Bedia Cathedral is a medieval Georgian Orthodox cathedral located in Bedia, in a disputed region on the Black Sea coast.
Bedia Cathedral was originally built at the close of the 10th century and consecrated in 999 on the behest of King Bagrat II of Abkhazians, who would go on to become King of the Georgians as Bagrat III and who was interred at the church after his death. The extant edifices, however, date back to the 13th-14th centuries and include a domed cruciform church, a belltower resting upon the northern narthex and the ruins of an old palace. The southern wall of the main church contains fragments of contemporary murals, including the portraits of Bagrat II and the representatives of the Dadiani noble family of Georgia.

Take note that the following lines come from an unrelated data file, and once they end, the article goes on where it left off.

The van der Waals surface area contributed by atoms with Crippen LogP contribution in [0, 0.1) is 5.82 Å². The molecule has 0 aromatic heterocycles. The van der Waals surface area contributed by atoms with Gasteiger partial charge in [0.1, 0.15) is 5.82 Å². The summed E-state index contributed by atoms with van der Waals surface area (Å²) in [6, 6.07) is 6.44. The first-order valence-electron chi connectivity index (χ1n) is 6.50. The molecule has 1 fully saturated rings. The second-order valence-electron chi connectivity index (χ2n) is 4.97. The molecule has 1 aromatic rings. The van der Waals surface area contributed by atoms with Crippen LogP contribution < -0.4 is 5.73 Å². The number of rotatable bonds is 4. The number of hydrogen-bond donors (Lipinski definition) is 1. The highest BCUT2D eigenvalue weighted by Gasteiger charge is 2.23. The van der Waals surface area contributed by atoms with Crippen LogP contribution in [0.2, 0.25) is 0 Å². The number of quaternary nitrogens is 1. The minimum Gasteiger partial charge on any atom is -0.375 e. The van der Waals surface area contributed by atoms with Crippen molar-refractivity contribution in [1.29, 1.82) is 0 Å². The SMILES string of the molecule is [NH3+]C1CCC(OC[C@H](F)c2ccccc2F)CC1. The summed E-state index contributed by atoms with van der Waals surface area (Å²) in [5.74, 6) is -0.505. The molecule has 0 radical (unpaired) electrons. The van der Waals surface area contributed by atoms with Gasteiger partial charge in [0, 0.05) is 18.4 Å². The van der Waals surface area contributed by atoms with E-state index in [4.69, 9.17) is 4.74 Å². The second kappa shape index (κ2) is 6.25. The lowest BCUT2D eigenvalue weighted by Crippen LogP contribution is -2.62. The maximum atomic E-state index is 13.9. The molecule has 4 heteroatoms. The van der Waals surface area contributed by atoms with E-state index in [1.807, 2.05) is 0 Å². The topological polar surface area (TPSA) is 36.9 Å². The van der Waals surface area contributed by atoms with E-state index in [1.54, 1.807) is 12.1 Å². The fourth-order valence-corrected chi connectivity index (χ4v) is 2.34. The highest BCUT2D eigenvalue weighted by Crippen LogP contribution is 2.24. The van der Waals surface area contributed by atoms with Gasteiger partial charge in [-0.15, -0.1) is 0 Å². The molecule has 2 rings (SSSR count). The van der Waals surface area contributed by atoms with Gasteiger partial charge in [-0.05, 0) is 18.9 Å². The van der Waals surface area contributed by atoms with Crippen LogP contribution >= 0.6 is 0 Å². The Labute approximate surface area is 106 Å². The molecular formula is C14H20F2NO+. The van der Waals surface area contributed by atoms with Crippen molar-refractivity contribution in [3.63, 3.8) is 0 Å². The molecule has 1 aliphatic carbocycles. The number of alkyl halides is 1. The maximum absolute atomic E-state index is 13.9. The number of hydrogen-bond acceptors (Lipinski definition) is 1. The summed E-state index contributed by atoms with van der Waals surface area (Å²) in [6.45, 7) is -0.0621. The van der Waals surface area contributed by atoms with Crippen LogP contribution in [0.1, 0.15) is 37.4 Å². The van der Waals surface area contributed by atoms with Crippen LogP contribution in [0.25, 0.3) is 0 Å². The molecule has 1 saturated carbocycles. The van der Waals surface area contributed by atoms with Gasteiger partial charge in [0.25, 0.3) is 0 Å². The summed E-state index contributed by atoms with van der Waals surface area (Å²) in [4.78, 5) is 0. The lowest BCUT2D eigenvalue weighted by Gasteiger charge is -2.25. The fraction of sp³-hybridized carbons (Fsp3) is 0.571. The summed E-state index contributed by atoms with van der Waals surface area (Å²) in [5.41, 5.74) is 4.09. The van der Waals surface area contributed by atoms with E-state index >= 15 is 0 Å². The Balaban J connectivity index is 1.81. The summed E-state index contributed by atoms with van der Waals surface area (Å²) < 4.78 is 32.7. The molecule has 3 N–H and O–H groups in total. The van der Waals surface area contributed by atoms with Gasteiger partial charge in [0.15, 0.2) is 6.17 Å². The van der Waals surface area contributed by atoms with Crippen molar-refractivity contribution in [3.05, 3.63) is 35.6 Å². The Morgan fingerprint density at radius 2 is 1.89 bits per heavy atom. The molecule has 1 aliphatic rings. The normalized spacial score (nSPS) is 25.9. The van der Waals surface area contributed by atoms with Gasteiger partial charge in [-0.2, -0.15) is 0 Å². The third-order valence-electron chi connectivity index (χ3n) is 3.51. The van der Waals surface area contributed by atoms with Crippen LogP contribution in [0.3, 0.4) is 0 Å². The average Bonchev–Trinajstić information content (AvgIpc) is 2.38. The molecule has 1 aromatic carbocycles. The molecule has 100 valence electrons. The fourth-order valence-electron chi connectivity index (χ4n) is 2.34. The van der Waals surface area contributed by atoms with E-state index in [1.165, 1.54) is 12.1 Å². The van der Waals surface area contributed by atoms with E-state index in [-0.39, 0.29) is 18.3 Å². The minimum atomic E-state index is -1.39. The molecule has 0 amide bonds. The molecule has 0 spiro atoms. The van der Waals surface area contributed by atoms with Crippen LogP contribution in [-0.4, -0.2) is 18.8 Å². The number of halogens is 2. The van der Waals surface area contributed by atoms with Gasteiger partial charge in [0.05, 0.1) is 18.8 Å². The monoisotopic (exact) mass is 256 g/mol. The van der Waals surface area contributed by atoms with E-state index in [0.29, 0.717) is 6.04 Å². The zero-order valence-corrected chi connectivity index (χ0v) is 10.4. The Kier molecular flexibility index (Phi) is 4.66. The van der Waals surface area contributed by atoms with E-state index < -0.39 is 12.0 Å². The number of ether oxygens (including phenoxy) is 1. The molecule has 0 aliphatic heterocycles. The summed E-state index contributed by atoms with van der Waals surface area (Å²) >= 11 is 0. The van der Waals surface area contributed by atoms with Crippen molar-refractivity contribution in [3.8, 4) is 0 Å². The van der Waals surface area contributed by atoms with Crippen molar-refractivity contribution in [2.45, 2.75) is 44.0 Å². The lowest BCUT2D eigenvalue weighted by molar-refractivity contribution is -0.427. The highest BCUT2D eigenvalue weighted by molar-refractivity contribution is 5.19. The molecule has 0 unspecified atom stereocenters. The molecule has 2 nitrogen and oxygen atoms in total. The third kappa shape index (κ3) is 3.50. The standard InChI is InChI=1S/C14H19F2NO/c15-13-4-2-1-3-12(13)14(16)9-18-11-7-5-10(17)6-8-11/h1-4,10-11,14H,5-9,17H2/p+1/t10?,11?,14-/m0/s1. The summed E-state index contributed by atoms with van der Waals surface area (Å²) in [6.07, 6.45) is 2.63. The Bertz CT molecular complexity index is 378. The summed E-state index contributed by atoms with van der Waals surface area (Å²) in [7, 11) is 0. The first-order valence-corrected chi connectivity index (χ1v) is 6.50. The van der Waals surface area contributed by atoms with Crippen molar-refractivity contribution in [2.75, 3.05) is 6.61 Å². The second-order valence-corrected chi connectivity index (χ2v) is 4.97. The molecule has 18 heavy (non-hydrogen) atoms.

In the Catholicate of Abkhazia, Bedia was the centre of a diocese and the seat of a bishop. In the 17th century, services were ceased, but resumed from the second half of the 19th century onwards.References:
The Walhalla is a hall of fame that honors laudable and distinguished people in German history. The hall is a neo-classical building above the Danube River. The Walhalla is named for the Valhalla of Norse mythology. It was conceived in 1807 by Crown Prince Ludwig in order to support the then-gathering momentum for the unification of the many German states. Following his accession to the throne of Bavaria, construction took place between 1830 and 1842 under the supervision of the architect Leo von Klenze.
The memorial displays some 65 plaques and 130 busts covering 2,000 years of history, beginning with Arminius, victor at the Battle of the Teutoburg Forest in 9 AD.